ABSTRACT Temperature is often considered as a primary factor for microbial decomposition of soil organic carbon. Boreal forests are the large terrestrial carbon pool: if carbon stored in this region is transferred to the atmosphere as CO2 by a warming-induced acceleration of its decomposition, there will be positive feedback to global warming. It is reported that real issue regarding the release of carbon from soils to the atmosphere is how natural factors interact to influence decomposition of soil organic matter, so we observed mass losses (indicating decomposition rates) from litter and litterfall in a Northern Fennoscandia forest over 3 years under natural conditions. Our field survey has demonstrated that mass losses from most kinds of sample had moderate correlation with the temperature. Of the various samples, the canopy-gap litter alone had a greater rate (~70%) of mass loss. It is at least necessary to make a clear distinction of monitoring sites (under the canopy and in the canopy gap) when discussing the effect of climate on soil CO2 release from high-latitude forests. Though temperature, soil moisture and soil properties are prioritized in the issue of soil CO2 release, our results suggest that the fungi/bacteria rate and the wind-related mix/fragmentation are also important factors to be considered; however, this speculation is just tentative, and more detail research is called for.
Cite this paper
R. Kikuchi and T. T. Gorbacheva, "Dominant Factors of the Nature Regulating CO2 Release from Boreal Forest Land," International Journal of Geosciences, Vol. 3 No. 2, 2012, pp. 333-338. doi: 10.4236/ijg.2012.32036.
 M. Couteaux, P. Bottner and B. Berg, “Litter Decomposition, Climate and Litter Quality,” Tree, Vol. 10, 1995, pp. 63-66. doi:10.1016/S0169-5347(00)88978-8
 I. C. Burke, J. P. Kaye, S. P. Bird, S. A. Hall, R. L. McCulley and G. L. Sommerville, “Evaluating and Testing Models of Terrestrial Biogeochemistry—The Role of Temperature in Controlling Decomposition,” In: C. Canham, J. Cole and W. Lauenroth, Eds., Models in Ecosystem Science, Princeton University Press, Princeton, 2003, pp. 225-253.
 R. K. Dixon, S. Brown, R. A. Houghton, A. M. Solomon, M. C. Trexler and J. Wisnieski, “Carbon Pools and Flux of Global Forest Systems,” Science, Vol. 263, No. 514, 1994, pp. 185-190. doi:10.1126/science.263.5144.185
 W. L. Chapman and J. E. Walsh, “Recent Variations of Sea Ice and Air Temperature in High Latitudes,” Bulletin of the American Meteorological Society, Vol. 74, No. 1, 1993, pp. 33-47.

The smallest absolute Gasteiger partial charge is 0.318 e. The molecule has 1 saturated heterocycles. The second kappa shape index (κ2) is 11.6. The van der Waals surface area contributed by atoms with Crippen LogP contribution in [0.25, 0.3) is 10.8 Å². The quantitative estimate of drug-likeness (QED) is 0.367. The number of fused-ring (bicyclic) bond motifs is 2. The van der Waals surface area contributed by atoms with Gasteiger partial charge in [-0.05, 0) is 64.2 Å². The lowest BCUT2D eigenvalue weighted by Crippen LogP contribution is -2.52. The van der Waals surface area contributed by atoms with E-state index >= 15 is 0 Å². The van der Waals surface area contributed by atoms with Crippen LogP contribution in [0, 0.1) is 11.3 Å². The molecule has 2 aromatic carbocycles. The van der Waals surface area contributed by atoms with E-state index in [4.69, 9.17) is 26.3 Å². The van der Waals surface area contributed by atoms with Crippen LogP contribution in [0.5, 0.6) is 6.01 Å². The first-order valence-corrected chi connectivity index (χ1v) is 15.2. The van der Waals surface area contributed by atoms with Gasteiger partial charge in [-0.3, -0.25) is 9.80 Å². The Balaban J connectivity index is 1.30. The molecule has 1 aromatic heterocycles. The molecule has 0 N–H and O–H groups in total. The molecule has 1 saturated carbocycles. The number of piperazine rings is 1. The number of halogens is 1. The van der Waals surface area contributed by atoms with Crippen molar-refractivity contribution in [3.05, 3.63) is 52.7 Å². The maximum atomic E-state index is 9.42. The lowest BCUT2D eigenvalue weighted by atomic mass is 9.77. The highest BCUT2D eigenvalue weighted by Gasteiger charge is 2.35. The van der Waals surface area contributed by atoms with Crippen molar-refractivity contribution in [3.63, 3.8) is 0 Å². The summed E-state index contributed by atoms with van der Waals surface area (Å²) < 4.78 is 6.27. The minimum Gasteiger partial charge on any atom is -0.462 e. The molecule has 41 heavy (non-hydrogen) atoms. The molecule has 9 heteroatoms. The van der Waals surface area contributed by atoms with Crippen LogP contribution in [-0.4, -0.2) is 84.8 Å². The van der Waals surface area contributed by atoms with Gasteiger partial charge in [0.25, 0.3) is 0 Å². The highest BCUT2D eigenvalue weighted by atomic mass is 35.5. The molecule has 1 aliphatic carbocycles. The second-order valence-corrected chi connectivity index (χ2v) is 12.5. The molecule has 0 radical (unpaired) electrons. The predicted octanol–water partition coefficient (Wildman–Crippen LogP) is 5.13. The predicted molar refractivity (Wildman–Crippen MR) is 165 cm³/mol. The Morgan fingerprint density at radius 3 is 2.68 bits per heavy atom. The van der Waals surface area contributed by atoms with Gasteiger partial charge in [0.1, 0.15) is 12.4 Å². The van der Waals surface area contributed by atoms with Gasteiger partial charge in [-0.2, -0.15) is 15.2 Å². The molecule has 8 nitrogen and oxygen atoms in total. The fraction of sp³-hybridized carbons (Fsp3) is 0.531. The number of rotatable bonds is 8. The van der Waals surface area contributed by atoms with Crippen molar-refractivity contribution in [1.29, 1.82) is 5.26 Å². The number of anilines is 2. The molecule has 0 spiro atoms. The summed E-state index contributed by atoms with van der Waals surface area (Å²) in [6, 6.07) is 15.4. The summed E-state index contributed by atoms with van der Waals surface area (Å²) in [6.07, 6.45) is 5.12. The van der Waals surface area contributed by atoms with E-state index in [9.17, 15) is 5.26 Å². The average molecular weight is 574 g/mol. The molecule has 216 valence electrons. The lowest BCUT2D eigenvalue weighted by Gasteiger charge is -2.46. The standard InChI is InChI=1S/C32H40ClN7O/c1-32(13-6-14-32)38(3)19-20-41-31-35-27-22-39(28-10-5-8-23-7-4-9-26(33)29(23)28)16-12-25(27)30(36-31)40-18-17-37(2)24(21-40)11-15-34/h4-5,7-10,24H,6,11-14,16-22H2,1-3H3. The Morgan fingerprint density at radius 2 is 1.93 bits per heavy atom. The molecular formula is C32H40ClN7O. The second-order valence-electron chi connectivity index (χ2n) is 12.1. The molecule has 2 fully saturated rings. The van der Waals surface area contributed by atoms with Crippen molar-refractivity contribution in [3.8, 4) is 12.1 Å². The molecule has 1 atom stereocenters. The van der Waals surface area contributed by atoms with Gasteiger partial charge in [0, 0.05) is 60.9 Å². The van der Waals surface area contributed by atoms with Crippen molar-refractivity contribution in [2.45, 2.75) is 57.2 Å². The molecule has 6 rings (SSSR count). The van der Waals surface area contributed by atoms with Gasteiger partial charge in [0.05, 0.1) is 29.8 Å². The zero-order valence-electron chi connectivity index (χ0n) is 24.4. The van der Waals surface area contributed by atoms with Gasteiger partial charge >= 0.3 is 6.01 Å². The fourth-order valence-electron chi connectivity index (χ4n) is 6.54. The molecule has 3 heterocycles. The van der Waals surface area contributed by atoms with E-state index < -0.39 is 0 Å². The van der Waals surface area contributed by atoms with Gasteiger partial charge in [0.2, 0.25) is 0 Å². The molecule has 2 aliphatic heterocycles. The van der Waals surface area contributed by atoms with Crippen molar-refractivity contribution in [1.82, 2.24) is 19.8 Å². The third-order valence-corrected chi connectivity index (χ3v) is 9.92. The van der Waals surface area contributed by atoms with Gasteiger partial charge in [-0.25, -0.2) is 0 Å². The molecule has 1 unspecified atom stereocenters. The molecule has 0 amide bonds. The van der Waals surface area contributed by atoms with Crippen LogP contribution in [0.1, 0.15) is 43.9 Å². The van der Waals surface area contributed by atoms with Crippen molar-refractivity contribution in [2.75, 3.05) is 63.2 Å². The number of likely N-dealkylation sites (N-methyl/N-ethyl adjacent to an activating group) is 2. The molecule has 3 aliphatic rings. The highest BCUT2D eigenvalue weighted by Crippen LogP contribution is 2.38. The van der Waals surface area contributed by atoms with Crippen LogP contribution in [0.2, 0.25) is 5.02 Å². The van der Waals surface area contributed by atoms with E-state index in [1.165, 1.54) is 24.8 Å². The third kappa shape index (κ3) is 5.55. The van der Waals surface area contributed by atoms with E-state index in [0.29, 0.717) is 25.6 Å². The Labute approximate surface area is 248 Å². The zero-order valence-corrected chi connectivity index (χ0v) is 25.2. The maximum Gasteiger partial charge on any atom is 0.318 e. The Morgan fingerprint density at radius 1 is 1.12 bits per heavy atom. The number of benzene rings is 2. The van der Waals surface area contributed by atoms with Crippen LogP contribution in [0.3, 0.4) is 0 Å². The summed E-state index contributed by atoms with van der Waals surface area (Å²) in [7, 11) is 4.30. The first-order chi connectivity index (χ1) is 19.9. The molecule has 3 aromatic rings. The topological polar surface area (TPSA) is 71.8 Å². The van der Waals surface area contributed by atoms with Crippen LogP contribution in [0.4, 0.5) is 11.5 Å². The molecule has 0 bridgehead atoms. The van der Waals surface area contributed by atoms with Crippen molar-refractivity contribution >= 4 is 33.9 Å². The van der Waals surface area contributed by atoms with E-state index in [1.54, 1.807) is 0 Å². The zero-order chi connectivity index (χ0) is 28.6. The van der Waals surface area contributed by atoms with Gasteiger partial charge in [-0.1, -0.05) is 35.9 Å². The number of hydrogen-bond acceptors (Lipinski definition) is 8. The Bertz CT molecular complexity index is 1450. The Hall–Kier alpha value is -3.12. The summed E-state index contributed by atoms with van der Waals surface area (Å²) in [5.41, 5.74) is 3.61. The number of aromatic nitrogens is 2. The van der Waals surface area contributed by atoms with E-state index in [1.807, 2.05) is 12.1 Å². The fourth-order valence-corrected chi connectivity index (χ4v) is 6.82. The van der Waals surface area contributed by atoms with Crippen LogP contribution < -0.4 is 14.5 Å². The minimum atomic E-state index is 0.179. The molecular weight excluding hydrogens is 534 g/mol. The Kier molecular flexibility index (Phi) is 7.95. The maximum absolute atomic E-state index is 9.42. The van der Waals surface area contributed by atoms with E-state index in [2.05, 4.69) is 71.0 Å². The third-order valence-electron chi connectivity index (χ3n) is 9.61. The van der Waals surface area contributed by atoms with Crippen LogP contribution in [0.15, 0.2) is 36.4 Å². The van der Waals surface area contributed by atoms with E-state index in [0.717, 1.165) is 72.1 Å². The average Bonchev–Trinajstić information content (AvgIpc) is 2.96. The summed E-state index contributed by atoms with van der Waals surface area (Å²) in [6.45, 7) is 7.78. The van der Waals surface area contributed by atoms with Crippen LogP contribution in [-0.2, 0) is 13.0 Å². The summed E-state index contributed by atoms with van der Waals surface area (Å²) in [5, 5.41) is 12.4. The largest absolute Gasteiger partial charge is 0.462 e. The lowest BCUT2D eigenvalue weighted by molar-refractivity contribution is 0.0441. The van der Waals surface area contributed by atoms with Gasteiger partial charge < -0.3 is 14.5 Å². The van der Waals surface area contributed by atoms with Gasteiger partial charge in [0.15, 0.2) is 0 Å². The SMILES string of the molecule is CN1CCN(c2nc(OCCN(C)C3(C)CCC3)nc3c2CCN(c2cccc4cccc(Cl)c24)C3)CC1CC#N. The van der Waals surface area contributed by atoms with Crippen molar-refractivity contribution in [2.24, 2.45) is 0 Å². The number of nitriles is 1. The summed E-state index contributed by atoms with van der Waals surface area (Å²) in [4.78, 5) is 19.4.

Intergovernmental Panel on Climate Change, “IPCC Special Report on Land Use, Land-Use Change and Forest,” Cambridge University Press, Cambridge, 2000.
 T. Ito and T. Oikawa, “A Simulation Model of the Carbon Cycle in Land Ecosystems,” Ecological Modeling, Vol. 151, No. 2, 2002, pp.143-176.
 C. P. Giardina and M. G. Ryan, “Evidence That Decomposition Rates of Organic Carbon in Mineral Soil Do Not Vary with Temperature,” Nature, Vol. 404, No. 6780, 2000, pp. 858-861. doi:10.1038/35009076
 J. Liski, H. Ilvesniemi, A. Makela and C. J. Westman, “CO2 Emissions from Soil in Response to Climatic Warming Are Overestimated—The Decomposition of Old Soil Organic Matter Is Tolerant of Temperature,” Ambio, Vol. 28, 1999, pp. 171-174.
 C. Fang, P. Smith, J. B. Moncrieff and J. U. Smith, “Similar Response of Labile and Resistant Soil Organic Matter Pools to Change in Temperature,” Nature, Vol. 433, No. 7021, 2005, pp. 57-59.
 A. D. McGuire, J. M. Melillo and L. A. Joyce, “Interactions between Carbon and Nitrogen Dynamics in Estimating Net Primary Productivity for Potential Vegetation in North America,” Global Biogeochemical Cycles, Vol. 6, No. 2, 1992, pp. 101-124. doi:10.1029/92GB00219
 W. Borken, E. A. Davidson and K. Savage, “Drying and Wetting Effects on Carbon Dioxide Release from Organic Horizons,” Soil Science Society of American Journal, Vol. 67, 2003, pp. 1888-1896. doi:10.2136/sssaj2003.1888
 E. A. Davidson, S. E. Trumbore and R. Amundson, “Soil Warming and Organic Carbon Content,” Nature, Vol. 408, No. 6814, 2000, pp. 789-790. doi:10.1038/35048672
 J. Lloyd and J. A. Taylor, “On Temperature Dependence of Soil Respiration,” Functional Ecology, Vol. 8, No. 3, 1994, pp. 315-323. doi:10.2307/2389824
 P. G. Jarvis and S. Linder, “Constraints to Growth of Boreal Forests”, Nature, Vol. 405, No. 6789, 2000, pp. 904-905. doi:10.1038/35016154